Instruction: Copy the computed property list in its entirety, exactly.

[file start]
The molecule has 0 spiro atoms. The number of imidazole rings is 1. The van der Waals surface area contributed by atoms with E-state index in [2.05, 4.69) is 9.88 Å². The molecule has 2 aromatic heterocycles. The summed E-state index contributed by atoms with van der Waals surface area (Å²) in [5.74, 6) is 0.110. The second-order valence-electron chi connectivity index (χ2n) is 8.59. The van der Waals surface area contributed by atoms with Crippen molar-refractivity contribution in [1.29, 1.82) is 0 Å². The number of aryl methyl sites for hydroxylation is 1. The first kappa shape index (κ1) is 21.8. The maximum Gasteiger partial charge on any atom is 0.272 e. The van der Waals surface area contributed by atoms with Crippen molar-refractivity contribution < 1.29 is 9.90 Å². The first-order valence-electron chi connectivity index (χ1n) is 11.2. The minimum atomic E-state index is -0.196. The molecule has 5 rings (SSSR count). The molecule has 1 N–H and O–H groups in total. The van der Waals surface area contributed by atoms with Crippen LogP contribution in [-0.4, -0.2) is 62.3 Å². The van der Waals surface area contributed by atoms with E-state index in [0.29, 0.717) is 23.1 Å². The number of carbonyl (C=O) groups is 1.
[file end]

The molecule has 0 spiro atoms. The number of imidazole rings is 1. The van der Waals surface area contributed by atoms with E-state index in [2.05, 4.69) is 9.88 Å². The molecule has 2 aromatic heterocycles. The summed E-state index contributed by atoms with van der Waals surface area (Å²) in [5.74, 6) is 0.110. The second-order valence-electron chi connectivity index (χ2n) is 8.59. The van der Waals surface area contributed by atoms with Crippen molar-refractivity contribution in [1.29, 1.82) is 0 Å². The number of aryl methyl sites for hydroxylation is 1. The first kappa shape index (κ1) is 21.8. The maximum Gasteiger partial charge on any atom is 0.272 e. The van der Waals surface area contributed by atoms with Crippen molar-refractivity contribution < 1.29 is 9.90 Å². The first-order valence-electron chi connectivity index (χ1n) is 11.2. The minimum atomic E-state index is -0.196. The molecule has 5 rings (SSSR count). The molecule has 1 N–H and O–H groups in total. The van der Waals surface area contributed by atoms with Crippen LogP contribution in [-0.4, -0.2) is 62.3 Å². The van der Waals surface area contributed by atoms with E-state index in [0.29, 0.717) is 23.1 Å². The number of carbonyl (C=O) groups is 1.